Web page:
"Other features include two 5 MP cameras, 1 GB RAM and 8 GB of storage, with a micro SD card for expansion up to 32 GB."

    So what they are saying is, here is an updated processor but we will give you RAM and storage options from 3 years ago. For instance my current Android phone from 2012 basically the same specs WITH FLASH!.

    The problem these 8GB phones face is app storage. Once they partition the storage users most likely end up with 4GB for app storage which is a joke because its literally 1GB for apps and 3GB for other. Then 4GB for phone storage which goes to waste since most users will store their stuff on the external SD card......
    Reply
  • Fishwithadeagle
    So can someone please tell me why someone should chose this over the older moto g, since they are roughly the same price. It seems as though the old one would be more powerful, and it has the addition of a better camera, along with a better gpu and build quality. It just seems to me that it would be better to buy the old phone, especially since it has a higher resolution screen.
    Reply
  • thundervore
    15377748 said:
    So can someone please tell me why someone should chose this over the older moto g, since they are roughly the same price. It seems as though the old one would be more powerful, and it has the addition of a better camera, along with a better gpu and build quality. It just seems to me that it would be better to buy the old phone, especially since it has a higher resolution screen.

    The simple answer would be android OS upgrade support. For instance every android phone ive owned only received 1 OS update before it was swept under the rug into the forgotten pile.

    My first phone came with Donut, after the company released Eclair 18 months into its life cycle, 6 more months and it was a 2 year outdated device.

    My second phone came with Ice-cream Sandwich, after the company released JellyBean 12 months into its life cycle, 6 more months and it was an outdated device and Kit-Kat was rolling out on new devices.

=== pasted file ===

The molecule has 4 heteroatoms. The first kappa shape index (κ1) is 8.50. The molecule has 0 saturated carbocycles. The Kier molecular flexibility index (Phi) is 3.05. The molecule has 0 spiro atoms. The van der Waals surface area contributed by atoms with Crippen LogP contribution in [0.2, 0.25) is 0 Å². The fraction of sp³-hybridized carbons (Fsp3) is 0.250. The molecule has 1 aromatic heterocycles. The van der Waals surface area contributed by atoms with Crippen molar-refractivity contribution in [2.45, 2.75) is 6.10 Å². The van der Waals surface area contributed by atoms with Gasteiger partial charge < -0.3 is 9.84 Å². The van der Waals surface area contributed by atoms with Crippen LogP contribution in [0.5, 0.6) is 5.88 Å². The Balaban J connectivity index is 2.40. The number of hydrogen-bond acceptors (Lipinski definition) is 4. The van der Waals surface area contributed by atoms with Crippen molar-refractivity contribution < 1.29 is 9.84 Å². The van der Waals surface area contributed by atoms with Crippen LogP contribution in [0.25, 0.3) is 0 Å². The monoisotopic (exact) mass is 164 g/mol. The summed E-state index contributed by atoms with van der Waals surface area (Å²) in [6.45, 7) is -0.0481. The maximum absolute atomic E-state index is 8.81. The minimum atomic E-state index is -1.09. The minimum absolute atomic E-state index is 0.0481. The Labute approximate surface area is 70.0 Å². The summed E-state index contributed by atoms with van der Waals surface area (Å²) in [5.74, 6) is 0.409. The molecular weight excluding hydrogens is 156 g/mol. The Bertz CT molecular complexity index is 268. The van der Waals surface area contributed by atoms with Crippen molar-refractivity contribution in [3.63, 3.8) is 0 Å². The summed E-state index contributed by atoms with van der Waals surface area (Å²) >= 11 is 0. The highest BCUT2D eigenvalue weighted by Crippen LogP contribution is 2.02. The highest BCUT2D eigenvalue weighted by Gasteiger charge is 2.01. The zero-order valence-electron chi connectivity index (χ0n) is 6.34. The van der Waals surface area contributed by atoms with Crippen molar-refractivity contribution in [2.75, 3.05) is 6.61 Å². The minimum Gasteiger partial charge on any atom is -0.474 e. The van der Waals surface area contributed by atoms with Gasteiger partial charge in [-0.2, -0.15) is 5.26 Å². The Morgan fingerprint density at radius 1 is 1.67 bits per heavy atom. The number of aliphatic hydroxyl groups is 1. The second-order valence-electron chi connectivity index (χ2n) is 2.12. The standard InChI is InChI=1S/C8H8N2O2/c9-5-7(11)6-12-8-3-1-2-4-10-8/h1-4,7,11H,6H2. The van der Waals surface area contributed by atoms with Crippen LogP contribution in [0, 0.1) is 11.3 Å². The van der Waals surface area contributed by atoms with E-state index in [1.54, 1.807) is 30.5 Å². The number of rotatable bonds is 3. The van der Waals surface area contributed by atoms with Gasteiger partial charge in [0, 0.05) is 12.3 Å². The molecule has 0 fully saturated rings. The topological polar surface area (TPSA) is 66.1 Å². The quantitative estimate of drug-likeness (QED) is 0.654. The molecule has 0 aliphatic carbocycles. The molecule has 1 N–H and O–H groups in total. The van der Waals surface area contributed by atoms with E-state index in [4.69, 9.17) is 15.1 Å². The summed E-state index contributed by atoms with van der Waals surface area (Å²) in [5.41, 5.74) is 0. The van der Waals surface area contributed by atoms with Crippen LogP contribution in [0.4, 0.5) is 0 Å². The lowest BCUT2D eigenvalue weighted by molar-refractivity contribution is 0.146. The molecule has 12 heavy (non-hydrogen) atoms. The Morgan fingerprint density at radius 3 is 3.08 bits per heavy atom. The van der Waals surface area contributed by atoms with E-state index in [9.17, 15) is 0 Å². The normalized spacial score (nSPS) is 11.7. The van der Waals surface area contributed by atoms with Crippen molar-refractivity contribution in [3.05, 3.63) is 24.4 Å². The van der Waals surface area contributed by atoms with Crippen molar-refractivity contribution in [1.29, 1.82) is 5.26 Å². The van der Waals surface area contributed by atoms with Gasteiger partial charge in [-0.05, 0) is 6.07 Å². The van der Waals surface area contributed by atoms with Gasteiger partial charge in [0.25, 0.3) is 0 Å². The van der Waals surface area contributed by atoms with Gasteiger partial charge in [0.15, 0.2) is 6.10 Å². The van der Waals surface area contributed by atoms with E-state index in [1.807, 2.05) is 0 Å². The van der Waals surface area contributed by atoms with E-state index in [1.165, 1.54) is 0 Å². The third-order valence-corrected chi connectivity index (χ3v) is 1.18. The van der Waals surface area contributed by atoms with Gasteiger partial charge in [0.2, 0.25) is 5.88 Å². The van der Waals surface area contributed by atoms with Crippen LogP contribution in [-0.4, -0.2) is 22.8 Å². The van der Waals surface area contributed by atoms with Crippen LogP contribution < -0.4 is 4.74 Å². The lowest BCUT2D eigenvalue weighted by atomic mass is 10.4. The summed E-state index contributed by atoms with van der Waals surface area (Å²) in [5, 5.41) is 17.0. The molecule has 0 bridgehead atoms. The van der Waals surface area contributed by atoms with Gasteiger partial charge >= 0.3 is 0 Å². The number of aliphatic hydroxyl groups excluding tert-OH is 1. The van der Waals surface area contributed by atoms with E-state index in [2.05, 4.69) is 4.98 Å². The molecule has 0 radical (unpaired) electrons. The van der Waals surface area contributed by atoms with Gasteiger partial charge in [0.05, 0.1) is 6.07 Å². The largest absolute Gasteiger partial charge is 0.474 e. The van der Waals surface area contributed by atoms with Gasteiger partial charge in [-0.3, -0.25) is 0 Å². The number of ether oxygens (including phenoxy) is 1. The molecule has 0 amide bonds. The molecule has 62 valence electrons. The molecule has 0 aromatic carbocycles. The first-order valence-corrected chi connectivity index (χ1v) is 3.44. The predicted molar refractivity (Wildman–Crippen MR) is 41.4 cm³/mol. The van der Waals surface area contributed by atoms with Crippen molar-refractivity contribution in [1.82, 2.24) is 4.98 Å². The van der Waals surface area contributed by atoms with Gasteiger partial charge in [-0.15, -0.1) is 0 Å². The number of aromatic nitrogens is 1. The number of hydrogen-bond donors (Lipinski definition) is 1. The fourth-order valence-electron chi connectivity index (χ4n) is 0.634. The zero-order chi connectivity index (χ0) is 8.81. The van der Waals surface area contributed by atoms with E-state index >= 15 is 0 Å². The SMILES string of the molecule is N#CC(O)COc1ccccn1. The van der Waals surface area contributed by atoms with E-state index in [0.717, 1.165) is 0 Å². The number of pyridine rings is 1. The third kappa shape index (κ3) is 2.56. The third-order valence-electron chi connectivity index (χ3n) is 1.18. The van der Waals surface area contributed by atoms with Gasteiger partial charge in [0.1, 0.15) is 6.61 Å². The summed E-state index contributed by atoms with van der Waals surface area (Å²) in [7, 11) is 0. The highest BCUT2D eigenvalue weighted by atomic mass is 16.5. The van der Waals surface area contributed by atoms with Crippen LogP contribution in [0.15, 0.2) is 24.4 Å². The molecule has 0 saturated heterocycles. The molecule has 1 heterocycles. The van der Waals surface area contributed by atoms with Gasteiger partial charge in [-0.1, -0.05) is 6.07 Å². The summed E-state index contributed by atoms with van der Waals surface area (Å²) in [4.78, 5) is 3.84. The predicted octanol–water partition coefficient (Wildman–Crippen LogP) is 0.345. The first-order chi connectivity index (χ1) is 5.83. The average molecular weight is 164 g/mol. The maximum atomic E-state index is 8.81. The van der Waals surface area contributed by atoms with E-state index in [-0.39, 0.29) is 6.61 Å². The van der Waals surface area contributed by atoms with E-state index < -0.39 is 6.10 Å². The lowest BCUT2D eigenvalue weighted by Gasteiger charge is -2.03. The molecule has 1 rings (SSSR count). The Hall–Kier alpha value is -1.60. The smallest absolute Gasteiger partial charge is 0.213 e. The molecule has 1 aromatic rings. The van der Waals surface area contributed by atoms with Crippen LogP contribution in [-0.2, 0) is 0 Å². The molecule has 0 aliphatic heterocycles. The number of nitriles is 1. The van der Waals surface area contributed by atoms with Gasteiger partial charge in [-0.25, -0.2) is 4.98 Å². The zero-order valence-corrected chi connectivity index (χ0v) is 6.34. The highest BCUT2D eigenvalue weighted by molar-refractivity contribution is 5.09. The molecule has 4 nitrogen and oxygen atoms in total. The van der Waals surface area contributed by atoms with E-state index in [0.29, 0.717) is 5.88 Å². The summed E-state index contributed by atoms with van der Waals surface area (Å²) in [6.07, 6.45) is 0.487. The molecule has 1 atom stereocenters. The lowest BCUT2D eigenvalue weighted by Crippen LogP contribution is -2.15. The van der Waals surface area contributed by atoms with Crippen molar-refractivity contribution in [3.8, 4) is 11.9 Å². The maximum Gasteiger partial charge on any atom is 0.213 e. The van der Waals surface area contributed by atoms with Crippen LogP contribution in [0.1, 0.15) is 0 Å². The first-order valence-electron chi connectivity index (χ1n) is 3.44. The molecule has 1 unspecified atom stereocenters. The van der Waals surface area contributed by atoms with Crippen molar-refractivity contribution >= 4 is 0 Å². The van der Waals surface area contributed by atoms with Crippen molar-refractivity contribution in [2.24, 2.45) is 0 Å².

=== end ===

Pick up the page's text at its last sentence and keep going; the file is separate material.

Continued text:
Now my phone can more than handle Kit-Kat and Lollipop but now its 2 year old device and how it seem sin phone history a phone life is 18 months then they stop support it.

    So while the older Moto G came with Kit-Kat and can be upgraded to Lollipop that may be the end of its life officially and the new one comes with Lollipop and will see and official upgrade to the next android name weather its Mango, Mellon, Marshmallow or some dumba** name.......
    Reply
  • IInuyasha74
    For the reasons to go with the new 2nd Gen Moto E, vs. the older 2nd Gen Moto E or the 1st Gen Moto E has a lot to do with hardware and software.

    When writing this Motorola sent us a document detailing the features of these phones. Both the 1st and 2nd Gen Moto E use a Qualcomm Snapdragon 200 SoC, using ARMv7 Cortex-A7 CPU cores, while the new Moto E uses Qualcomm Snapdragon 410 SoC. The Snapdragon 410 uses ARMv8 Cortex-A53 cores, which means it not only consumes less power but also has increased performance compared to the older Cortex-A7.

    The GPU follows a similar path as the CPU. The CPU then also adds 64-bit support, Android Lollipop, special Motorola software features, and LTE support that make it more tempting.

    So it has a number of advancements over the old design.
    Reply